The Arizona-based restaurant chain Cheba Hut says it's bringing its marijuana-themed sandwiches -- including the Skunk, the Dank, and the Chronic -- to the Northeast, the Phoenix Business Journal reports.
Cheba Hut, whose name is derived from "cheeba," a slang term for weed, has been talking with a developer about expanding to New York, Massachusetts, Pennsylvania and Vermont, the Journal reported Tuesday.
Company COO Matt Trethewey told The Huffington Post that talks were "progressing at a fairly good clip," adding that New York City, Boston, Philadelphia and Pittsburgh would be among the cities where Cheba Hut will likely set up shop.
"We're focusing on college areas," Trethewey said over the phone Wednesday. "That's where the brand is the best fit."
Being near a lot of colleges is central to the weed-themed restaurant's ethos. Cheba Hut's founder, Scott Jennings, was a delivery driver at Arizona State University in the 1990s when he noticed that most of his late-night customers seemed to be "inhaling."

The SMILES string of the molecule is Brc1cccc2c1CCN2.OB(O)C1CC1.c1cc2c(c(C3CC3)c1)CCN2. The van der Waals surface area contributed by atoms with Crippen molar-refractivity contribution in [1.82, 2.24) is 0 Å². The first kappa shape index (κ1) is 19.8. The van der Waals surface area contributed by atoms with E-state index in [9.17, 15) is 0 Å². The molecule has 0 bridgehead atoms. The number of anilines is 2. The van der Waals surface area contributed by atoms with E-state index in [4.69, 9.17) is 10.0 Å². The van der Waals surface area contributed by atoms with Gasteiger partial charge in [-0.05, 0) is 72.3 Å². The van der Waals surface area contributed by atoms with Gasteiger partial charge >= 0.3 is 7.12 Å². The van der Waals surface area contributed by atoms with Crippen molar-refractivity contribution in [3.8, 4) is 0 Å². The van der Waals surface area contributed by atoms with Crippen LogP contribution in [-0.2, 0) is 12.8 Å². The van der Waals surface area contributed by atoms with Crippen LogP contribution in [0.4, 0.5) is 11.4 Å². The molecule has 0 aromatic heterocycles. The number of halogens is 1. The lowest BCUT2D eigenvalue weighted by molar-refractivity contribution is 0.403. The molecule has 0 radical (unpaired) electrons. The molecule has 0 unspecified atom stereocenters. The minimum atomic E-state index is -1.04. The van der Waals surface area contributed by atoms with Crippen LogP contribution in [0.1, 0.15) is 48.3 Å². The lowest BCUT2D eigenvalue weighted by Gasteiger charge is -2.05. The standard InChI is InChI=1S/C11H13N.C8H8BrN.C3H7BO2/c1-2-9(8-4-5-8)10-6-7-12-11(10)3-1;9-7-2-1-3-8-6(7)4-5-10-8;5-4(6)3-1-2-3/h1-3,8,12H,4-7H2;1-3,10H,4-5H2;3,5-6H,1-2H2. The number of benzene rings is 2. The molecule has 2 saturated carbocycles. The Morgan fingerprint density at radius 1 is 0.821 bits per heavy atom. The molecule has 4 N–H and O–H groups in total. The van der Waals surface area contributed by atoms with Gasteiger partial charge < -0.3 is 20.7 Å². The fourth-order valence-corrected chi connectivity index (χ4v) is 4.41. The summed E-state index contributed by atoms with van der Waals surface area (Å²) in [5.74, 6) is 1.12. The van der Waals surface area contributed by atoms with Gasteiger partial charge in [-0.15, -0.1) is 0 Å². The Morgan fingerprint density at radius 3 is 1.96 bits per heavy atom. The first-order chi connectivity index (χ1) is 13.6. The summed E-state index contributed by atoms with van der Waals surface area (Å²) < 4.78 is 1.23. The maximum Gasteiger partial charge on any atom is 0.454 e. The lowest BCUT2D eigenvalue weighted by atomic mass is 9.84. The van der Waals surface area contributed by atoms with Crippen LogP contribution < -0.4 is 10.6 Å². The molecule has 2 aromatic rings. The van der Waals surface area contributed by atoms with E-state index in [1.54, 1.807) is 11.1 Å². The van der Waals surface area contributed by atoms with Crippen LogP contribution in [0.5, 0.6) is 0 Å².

Jennings, who's now the company's CEO, "put two and two together" and decided to open a sub shop that delivered quality food to the campus, according to Cheba Hut's website.
As part of its appeal, the restaurant has tailored its menu to appeal to stoners. Cheba Hut's "toasted" subs come in three sizes: Nugs (4"), Pinners (8") and Blunts (12"), and the heroes are named after different kinds of high-grade marijuana, such as Silver Haze, Kush, and White Widow. (As a joke, the menu lists "Shwag" as "out of stock.")
Perhaps unfortunately for some, the restaurant's sandwiches don't actually contain any cannabis.
Since the opening of his first store in Tempe, Ariz., in 1998, Jennings' business has grown from more than just a pipe-dream. Cheba Hut now sells its "toasted" subs from fifteen locations in seven states, according to its website.
On top of that, last year Cheba Hut made about $10 million in sales, according to The Boston Herald. And from 2009 to 2010, the franchise's overall revenue leapt by nearly 30 percent , according to food-industry magazine QSR.